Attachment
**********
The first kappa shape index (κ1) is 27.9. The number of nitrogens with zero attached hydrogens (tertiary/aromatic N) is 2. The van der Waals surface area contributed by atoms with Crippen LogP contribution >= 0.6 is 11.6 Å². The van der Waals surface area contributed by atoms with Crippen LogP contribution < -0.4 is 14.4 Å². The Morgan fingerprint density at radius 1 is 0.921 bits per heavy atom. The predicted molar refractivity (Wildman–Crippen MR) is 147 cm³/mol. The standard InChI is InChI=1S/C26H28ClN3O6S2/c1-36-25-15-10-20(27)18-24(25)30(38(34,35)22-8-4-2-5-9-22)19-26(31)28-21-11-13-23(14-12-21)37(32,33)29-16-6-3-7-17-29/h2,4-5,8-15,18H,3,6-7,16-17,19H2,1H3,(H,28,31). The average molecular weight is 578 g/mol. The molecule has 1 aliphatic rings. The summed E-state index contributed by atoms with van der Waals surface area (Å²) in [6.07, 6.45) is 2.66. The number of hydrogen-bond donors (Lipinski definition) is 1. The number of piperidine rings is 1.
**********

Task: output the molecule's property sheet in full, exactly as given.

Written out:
The first kappa shape index (κ1) is 27.9. The number of nitrogens with zero attached hydrogens (tertiary/aromatic N) is 2. The van der Waals surface area contributed by atoms with Crippen LogP contribution >= 0.6 is 11.6 Å². The van der Waals surface area contributed by atoms with Crippen LogP contribution < -0.4 is 14.4 Å². The Morgan fingerprint density at radius 1 is 0.921 bits per heavy atom. The predicted molar refractivity (Wildman–Crippen MR) is 147 cm³/mol. The standard InChI is InChI=1S/C26H28ClN3O6S2/c1-36-25-15-10-20(27)18-24(25)30(38(34,35)22-8-4-2-5-9-22)19-26(31)28-21-11-13-23(14-12-21)37(32,33)29-16-6-3-7-17-29/h2,4-5,8-15,18H,3,6-7,16-17,19H2,1H3,(H,28,31). The average molecular weight is 578 g/mol. The molecule has 1 aliphatic rings. The summed E-state index contributed by atoms with van der Waals surface area (Å²) in [6.07, 6.45) is 2.66. The number of hydrogen-bond donors (Lipinski definition) is 1. The number of piperidine rings is 1.